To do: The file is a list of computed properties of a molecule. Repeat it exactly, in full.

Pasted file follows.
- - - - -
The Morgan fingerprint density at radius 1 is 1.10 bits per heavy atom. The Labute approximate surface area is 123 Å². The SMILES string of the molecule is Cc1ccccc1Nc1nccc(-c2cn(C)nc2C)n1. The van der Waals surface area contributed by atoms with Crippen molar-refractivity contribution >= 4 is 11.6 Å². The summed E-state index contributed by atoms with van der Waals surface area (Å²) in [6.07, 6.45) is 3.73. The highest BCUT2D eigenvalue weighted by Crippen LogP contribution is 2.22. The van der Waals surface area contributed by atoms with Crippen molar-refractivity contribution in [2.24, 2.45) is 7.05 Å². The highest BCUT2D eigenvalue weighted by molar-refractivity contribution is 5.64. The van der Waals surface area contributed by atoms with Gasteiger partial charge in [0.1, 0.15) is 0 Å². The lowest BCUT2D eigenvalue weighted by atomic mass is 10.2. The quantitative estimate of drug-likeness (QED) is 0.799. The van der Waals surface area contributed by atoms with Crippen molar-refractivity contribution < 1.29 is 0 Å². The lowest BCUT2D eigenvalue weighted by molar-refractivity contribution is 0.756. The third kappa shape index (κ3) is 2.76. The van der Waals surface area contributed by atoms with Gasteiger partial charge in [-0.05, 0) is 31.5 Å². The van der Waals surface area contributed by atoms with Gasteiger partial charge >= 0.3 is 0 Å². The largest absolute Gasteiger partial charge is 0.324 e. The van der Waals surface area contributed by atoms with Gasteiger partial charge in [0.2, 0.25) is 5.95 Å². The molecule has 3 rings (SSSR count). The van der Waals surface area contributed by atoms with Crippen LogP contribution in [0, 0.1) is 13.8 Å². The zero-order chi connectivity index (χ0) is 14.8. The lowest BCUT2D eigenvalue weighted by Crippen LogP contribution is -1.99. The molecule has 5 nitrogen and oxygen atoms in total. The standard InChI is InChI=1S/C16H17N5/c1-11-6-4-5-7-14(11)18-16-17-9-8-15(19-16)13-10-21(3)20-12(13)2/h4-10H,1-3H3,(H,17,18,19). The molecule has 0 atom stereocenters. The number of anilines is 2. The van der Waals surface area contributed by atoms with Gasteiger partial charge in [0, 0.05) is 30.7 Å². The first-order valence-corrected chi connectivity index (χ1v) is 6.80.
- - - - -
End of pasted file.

The Morgan fingerprint density at radius 1 is 1.10 bits per heavy atom. The Labute approximate surface area is 123 Å². The SMILES string of the molecule is Cc1ccccc1Nc1nccc(-c2cn(C)nc2C)n1. The van der Waals surface area contributed by atoms with Crippen molar-refractivity contribution >= 4 is 11.6 Å². The summed E-state index contributed by atoms with van der Waals surface area (Å²) in [6.07, 6.45) is 3.73. The highest BCUT2D eigenvalue weighted by Crippen LogP contribution is 2.22. The van der Waals surface area contributed by atoms with Crippen molar-refractivity contribution in [2.24, 2.45) is 7.05 Å². The highest BCUT2D eigenvalue weighted by molar-refractivity contribution is 5.64. The van der Waals surface area contributed by atoms with Gasteiger partial charge in [0.1, 0.15) is 0 Å². The lowest BCUT2D eigenvalue weighted by atomic mass is 10.2. The quantitative estimate of drug-likeness (QED) is 0.799. The van der Waals surface area contributed by atoms with Crippen molar-refractivity contribution < 1.29 is 0 Å². The lowest BCUT2D eigenvalue weighted by molar-refractivity contribution is 0.756. The third kappa shape index (κ3) is 2.76. The van der Waals surface area contributed by atoms with Gasteiger partial charge in [-0.05, 0) is 31.5 Å². The van der Waals surface area contributed by atoms with Gasteiger partial charge >= 0.3 is 0 Å². The largest absolute Gasteiger partial charge is 0.324 e. The van der Waals surface area contributed by atoms with Gasteiger partial charge in [0.2, 0.25) is 5.95 Å². The molecule has 3 rings (SSSR count). The van der Waals surface area contributed by atoms with Crippen LogP contribution in [0, 0.1) is 13.8 Å². The zero-order chi connectivity index (χ0) is 14.8. The lowest BCUT2D eigenvalue weighted by Crippen LogP contribution is -1.99. The molecule has 5 nitrogen and oxygen atoms in total. The standard InChI is InChI=1S/C16H17N5/c1-11-6-4-5-7-14(11)18-16-17-9-8-15(19-16)13-10-21(3)20-12(13)2/h4-10H,1-3H3,(H,17,18,19). The molecule has 0 atom stereocenters. The number of anilines is 2. The van der Waals surface area contributed by atoms with Gasteiger partial charge in [0, 0.05) is 30.7 Å². The first-order valence-corrected chi connectivity index (χ1v) is 6.80.